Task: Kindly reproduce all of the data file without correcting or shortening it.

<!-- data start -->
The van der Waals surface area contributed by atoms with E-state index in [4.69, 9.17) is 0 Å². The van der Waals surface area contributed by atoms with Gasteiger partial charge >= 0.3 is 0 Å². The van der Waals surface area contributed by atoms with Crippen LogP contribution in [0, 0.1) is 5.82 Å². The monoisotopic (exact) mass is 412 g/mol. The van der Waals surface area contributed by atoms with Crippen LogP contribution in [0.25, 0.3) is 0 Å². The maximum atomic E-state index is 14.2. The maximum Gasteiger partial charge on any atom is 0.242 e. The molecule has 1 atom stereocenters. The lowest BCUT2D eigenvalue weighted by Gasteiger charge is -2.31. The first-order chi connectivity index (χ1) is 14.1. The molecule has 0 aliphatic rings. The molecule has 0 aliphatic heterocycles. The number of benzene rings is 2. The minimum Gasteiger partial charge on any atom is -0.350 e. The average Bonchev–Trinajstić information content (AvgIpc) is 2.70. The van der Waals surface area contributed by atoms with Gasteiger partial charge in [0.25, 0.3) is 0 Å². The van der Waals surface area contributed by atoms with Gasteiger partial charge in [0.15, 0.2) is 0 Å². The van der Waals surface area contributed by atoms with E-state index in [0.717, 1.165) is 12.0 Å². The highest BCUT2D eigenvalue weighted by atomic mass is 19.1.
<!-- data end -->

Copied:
The van der Waals surface area contributed by atoms with E-state index in [4.69, 9.17) is 0 Å². The van der Waals surface area contributed by atoms with Gasteiger partial charge >= 0.3 is 0 Å². The van der Waals surface area contributed by atoms with Crippen LogP contribution in [0, 0.1) is 5.82 Å². The monoisotopic (exact) mass is 412 g/mol. The van der Waals surface area contributed by atoms with Crippen LogP contribution in [0.25, 0.3) is 0 Å². The maximum atomic E-state index is 14.2. The maximum Gasteiger partial charge on any atom is 0.242 e. The molecule has 1 atom stereocenters. The lowest BCUT2D eigenvalue weighted by Gasteiger charge is -2.31. The first-order chi connectivity index (χ1) is 14.1. The molecule has 0 aliphatic rings. The molecule has 0 aliphatic heterocycles. The number of benzene rings is 2. The minimum Gasteiger partial charge on any atom is -0.350 e. The average Bonchev–Trinajstić information content (AvgIpc) is 2.70. The van der Waals surface area contributed by atoms with Gasteiger partial charge in [0.25, 0.3) is 0 Å². The van der Waals surface area contributed by atoms with Gasteiger partial charge in [0.15, 0.2) is 0 Å². The van der Waals surface area contributed by atoms with E-state index in [0.717, 1.165) is 12.0 Å². The highest BCUT2D eigenvalue weighted by atomic mass is 19.1.